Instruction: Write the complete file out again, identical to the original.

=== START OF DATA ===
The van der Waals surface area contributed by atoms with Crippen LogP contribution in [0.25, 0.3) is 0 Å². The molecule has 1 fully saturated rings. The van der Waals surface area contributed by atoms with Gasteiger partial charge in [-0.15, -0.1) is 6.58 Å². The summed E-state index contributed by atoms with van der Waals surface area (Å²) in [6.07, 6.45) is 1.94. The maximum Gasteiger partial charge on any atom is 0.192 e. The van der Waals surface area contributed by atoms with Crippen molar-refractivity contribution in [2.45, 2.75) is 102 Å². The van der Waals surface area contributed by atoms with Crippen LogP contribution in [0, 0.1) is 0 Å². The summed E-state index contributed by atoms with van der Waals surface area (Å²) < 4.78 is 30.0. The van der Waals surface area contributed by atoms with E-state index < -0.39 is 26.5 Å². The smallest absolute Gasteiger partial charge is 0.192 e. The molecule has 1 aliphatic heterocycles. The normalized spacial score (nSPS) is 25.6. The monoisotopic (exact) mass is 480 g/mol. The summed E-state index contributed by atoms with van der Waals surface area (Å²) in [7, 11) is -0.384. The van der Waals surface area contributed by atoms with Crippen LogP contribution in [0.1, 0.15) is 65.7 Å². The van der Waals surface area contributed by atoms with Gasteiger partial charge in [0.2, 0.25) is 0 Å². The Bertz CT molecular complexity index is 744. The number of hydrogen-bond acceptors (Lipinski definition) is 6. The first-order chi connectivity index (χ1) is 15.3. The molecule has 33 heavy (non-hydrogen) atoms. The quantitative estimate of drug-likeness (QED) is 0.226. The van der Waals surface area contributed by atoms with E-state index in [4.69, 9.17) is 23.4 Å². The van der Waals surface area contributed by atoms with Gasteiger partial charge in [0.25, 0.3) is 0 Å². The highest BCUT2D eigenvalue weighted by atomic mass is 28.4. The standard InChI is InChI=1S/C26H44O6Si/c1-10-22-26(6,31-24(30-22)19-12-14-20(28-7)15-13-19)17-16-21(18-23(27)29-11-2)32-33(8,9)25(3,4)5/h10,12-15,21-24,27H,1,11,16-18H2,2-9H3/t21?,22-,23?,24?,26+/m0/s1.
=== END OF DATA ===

The van der Waals surface area contributed by atoms with Crippen LogP contribution in [0.25, 0.3) is 0 Å². The molecule has 1 fully saturated rings. The van der Waals surface area contributed by atoms with Gasteiger partial charge in [-0.15, -0.1) is 6.58 Å². The summed E-state index contributed by atoms with van der Waals surface area (Å²) in [6.07, 6.45) is 1.94. The maximum Gasteiger partial charge on any atom is 0.192 e. The van der Waals surface area contributed by atoms with Crippen molar-refractivity contribution in [2.45, 2.75) is 102 Å². The van der Waals surface area contributed by atoms with Crippen LogP contribution in [0, 0.1) is 0 Å². The summed E-state index contributed by atoms with van der Waals surface area (Å²) < 4.78 is 30.0. The van der Waals surface area contributed by atoms with E-state index < -0.39 is 26.5 Å². The smallest absolute Gasteiger partial charge is 0.192 e. The molecule has 1 aliphatic heterocycles. The normalized spacial score (nSPS) is 25.6. The monoisotopic (exact) mass is 480 g/mol. The summed E-state index contributed by atoms with van der Waals surface area (Å²) in [7, 11) is -0.384. The van der Waals surface area contributed by atoms with Crippen LogP contribution in [0.1, 0.15) is 65.7 Å². The van der Waals surface area contributed by atoms with Gasteiger partial charge in [0.2, 0.25) is 0 Å². The Bertz CT molecular complexity index is 744. The number of hydrogen-bond acceptors (Lipinski definition) is 6. The first-order chi connectivity index (χ1) is 15.3. The molecule has 33 heavy (non-hydrogen) atoms. The quantitative estimate of drug-likeness (QED) is 0.226. The van der Waals surface area contributed by atoms with E-state index in [4.69, 9.17) is 23.4 Å². The van der Waals surface area contributed by atoms with Gasteiger partial charge in [0.25, 0.3) is 0 Å². The highest BCUT2D eigenvalue weighted by atomic mass is 28.4. The standard InChI is InChI=1S/C26H44O6Si/c1-10-22-26(6,31-24(30-22)19-12-14-20(28-7)15-13-19)17-16-21(18-23(27)29-11-2)32-33(8,9)25(3,4)5/h10,12-15,21-24,27H,1,11,16-18H2,2-9H3/t21?,22-,23?,24?,26+/m0/s1.